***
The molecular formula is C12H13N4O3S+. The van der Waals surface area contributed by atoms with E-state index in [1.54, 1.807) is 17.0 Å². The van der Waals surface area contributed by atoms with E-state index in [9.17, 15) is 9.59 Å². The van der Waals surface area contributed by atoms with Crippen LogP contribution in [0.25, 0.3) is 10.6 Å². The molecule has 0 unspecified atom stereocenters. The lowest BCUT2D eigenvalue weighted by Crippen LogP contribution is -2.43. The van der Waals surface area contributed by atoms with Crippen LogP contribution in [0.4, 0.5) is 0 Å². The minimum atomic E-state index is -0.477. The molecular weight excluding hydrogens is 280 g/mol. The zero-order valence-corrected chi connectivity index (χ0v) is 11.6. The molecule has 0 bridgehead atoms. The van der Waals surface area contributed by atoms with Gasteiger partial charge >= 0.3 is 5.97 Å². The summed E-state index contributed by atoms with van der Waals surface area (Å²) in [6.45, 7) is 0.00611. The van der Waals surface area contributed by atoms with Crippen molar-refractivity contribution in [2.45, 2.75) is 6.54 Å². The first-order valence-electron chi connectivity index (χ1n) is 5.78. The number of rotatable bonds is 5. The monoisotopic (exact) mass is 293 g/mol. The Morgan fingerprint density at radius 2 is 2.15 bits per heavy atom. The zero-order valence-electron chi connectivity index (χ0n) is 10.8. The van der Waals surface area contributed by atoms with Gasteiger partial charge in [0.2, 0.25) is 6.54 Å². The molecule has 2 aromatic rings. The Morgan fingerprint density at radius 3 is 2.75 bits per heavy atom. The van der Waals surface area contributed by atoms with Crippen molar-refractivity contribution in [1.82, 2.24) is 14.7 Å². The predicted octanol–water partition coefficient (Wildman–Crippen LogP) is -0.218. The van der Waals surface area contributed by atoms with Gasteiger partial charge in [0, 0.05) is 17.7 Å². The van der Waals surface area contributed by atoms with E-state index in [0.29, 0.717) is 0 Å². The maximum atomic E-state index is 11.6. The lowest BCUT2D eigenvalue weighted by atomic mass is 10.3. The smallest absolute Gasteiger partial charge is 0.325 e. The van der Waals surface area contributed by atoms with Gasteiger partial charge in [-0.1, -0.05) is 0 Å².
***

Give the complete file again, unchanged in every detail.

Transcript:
The molecular formula is C12H13N4O3S+. The van der Waals surface area contributed by atoms with E-state index in [1.54, 1.807) is 17.0 Å². The van der Waals surface area contributed by atoms with E-state index in [9.17, 15) is 9.59 Å². The van der Waals surface area contributed by atoms with Crippen LogP contribution in [0.25, 0.3) is 10.6 Å². The molecule has 0 unspecified atom stereocenters. The lowest BCUT2D eigenvalue weighted by Crippen LogP contribution is -2.43. The van der Waals surface area contributed by atoms with Crippen LogP contribution in [0.4, 0.5) is 0 Å². The minimum atomic E-state index is -0.477. The molecular weight excluding hydrogens is 280 g/mol. The zero-order valence-corrected chi connectivity index (χ0v) is 11.6. The molecule has 0 bridgehead atoms. The van der Waals surface area contributed by atoms with Gasteiger partial charge >= 0.3 is 5.97 Å². The summed E-state index contributed by atoms with van der Waals surface area (Å²) in [6.45, 7) is 0.00611. The van der Waals surface area contributed by atoms with Crippen molar-refractivity contribution in [2.45, 2.75) is 6.54 Å². The first-order valence-electron chi connectivity index (χ1n) is 5.78. The number of rotatable bonds is 5. The monoisotopic (exact) mass is 293 g/mol. The Morgan fingerprint density at radius 2 is 2.15 bits per heavy atom. The zero-order valence-electron chi connectivity index (χ0n) is 10.8. The van der Waals surface area contributed by atoms with Gasteiger partial charge in [0.2, 0.25) is 6.54 Å². The molecule has 2 aromatic rings. The Morgan fingerprint density at radius 3 is 2.75 bits per heavy atom. The van der Waals surface area contributed by atoms with Crippen molar-refractivity contribution in [1.82, 2.24) is 14.7 Å². The predicted octanol–water partition coefficient (Wildman–Crippen LogP) is -0.218. The van der Waals surface area contributed by atoms with Gasteiger partial charge in [0, 0.05) is 17.7 Å². The van der Waals surface area contributed by atoms with E-state index in [0.29, 0.717) is 0 Å². The maximum atomic E-state index is 11.6. The lowest BCUT2D eigenvalue weighted by atomic mass is 10.3. The smallest absolute Gasteiger partial charge is 0.325 e. The van der Waals surface area contributed by atoms with Gasteiger partial charge in [-0.1, -0.05) is 0 Å².